Courtesy of a link provided by Australian reader Snoggeramus, we learn of a young man who nearly died as the result of his own stupidity. Maimed for life, he's now trying to prevent others from making the same sort of mistakes.
MAKING a bomb out of a small barbecue gas bottle seemed like harmless fun for Matt Lewis and his friends.
. . .
But as Mr Lewis gave the bomb a quick shake before tossing it on the ground, it detonated sooner than expected, throwing him and one of his friends into the air.
"I remember spinning through the air and landing face down on the ground," he says of the incident in August last year.
"I said, 'My legs, my legs' and told my mate who bought the chemicals that it wasn't his fault. I tried to get up, but my legs were in pretty bad shape so I couldn't move."
Mr Lewis did not know at the time, but his friends and family were confronted with the sort of horror seen in wars.
His legs were hanging by threads above his knees. Most of his fingers had also been torn apart and shrapnel from the gas bottle had lodged in his chest and face.
. . .
Despite losing many litres of blood and fighting life-threatening infections, Mr Lewis pulled through more than a dozen major operations to rebuild his body. Before amputating both of his legs above the knees, surgeons tried to salvage what remained of his big toes to create fingers on his mangled hands. They also sliced skin from his legs to patch up the end of his stumps where his legs had been amputated. Only some of it worked.
. . .
After spending eight months in hospital, including four months in a rehabilitation facility to learn how to sit up again and live in his new body, Mr Lewis now gets around in a wheelchair and teaches young people about the dangers of taking risks.
He is one of several presenters in the Royal Melbourne Hospital's PARTY (Prevent Alcohol and Risk-Related Trauma in Youth) program, which tries to teach teenagers aged 15 to 18 about the potential consequences of such incidents for them and their loved ones.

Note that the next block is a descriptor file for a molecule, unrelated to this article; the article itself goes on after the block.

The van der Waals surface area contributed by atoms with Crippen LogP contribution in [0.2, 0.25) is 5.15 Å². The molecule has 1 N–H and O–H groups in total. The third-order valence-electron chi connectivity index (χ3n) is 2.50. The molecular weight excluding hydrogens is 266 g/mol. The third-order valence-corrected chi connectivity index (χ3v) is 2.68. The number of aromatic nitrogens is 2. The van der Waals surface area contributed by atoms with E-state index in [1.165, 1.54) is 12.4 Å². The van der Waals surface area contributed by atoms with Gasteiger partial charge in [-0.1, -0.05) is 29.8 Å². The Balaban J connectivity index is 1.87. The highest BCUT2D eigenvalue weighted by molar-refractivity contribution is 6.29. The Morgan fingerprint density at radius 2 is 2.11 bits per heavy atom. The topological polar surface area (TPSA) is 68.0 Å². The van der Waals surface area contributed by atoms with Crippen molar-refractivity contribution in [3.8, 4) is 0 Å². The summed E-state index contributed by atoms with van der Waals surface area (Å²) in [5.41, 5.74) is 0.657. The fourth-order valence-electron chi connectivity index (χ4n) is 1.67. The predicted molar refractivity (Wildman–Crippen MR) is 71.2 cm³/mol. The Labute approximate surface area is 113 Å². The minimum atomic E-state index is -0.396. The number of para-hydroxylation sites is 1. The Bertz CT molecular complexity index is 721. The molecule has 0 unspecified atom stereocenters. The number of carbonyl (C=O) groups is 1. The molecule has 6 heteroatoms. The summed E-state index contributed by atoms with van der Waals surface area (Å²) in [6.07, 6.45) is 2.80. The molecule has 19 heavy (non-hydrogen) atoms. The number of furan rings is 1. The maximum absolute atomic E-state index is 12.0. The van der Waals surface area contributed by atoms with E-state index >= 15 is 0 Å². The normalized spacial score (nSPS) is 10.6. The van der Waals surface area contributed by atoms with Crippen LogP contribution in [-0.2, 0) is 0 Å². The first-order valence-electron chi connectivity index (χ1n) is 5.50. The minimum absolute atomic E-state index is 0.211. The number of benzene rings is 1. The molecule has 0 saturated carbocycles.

Once a fortnight, the hospital walks a group of students through its trauma, intensive care and rehabilitation units to show them the reality for people such as Mr Lewis who spend months trying to learn how to do simple things again.
"We set the scene so they understand what happens if you bang your brain, that it's not quite like on television where you fall unconscious, wake up and keep going," Professor Judson said.
"We don't really stress death because kids are invincible and don't really understand death … but if you show them what it would be like at their stage of life to live with a disability, that is very powerful."
Kellie Liersch, the hospital's trauma education co-ordinator, said the sights, sounds and smells of an intensive care unit can be particularly confronting for the uninitiated.
"We get a lot of fainters. A lot of people find it overwhelming," she said.
There's more at the link.
Good for Mr. Lewis for trying to use the consequences of his bad choices to do as much good as possible. It's too late to help him, but he may save many others from harm.
His story reminds me of my late father, who believed in the 'School of Hard Knocks' as a great motivator. When I wanted a motorcycle, at the tender age of about 15, he didn't say 'no' immediately. Instead, he took me to visit the Acute Spinal Cord Injury Unit, then based at Conradie Hospital in Cape Town. (That hospital has since been closed, and the unit transferred to Groote Schuur Hospital.) This was a specialist unit where spinal injuries causing paraplegia and quadriplegia were treated.
Many of the patients had been injured in motorcycle accidents, and some were willing to describe what had happened. Some of the nurses showed me some very gory and disturbing pictures of what their patients had looked like, before they were scraped up from the asphalt and put back together into something resembling a human being once more. (Nowadays, particularly in the USA, they'd never be allowed to do that due to patient privacy laws; but back then, that wasn't nearly as much of a factor.)
I learned from those young men, and the nurses, that I really wasn't ready or able to control a large, powerful motorcycle. I rode one later in life, but always carefully, after what I saw at Conradie Hospital. I had only one (very minor) accident, which was entirely my own fault. I came away from it uninjured, and learned from it. Some years later, when I moved to a city with much heavier traffic, I reluctantly sold my motorcycle, as it was far too dangerous to ride it in traffic that neither looked for nor cared about those on less than four wheels.
I'm very glad I didn't have to do the same thing as Mr. Lewis, and use myself as a living example of what not to do!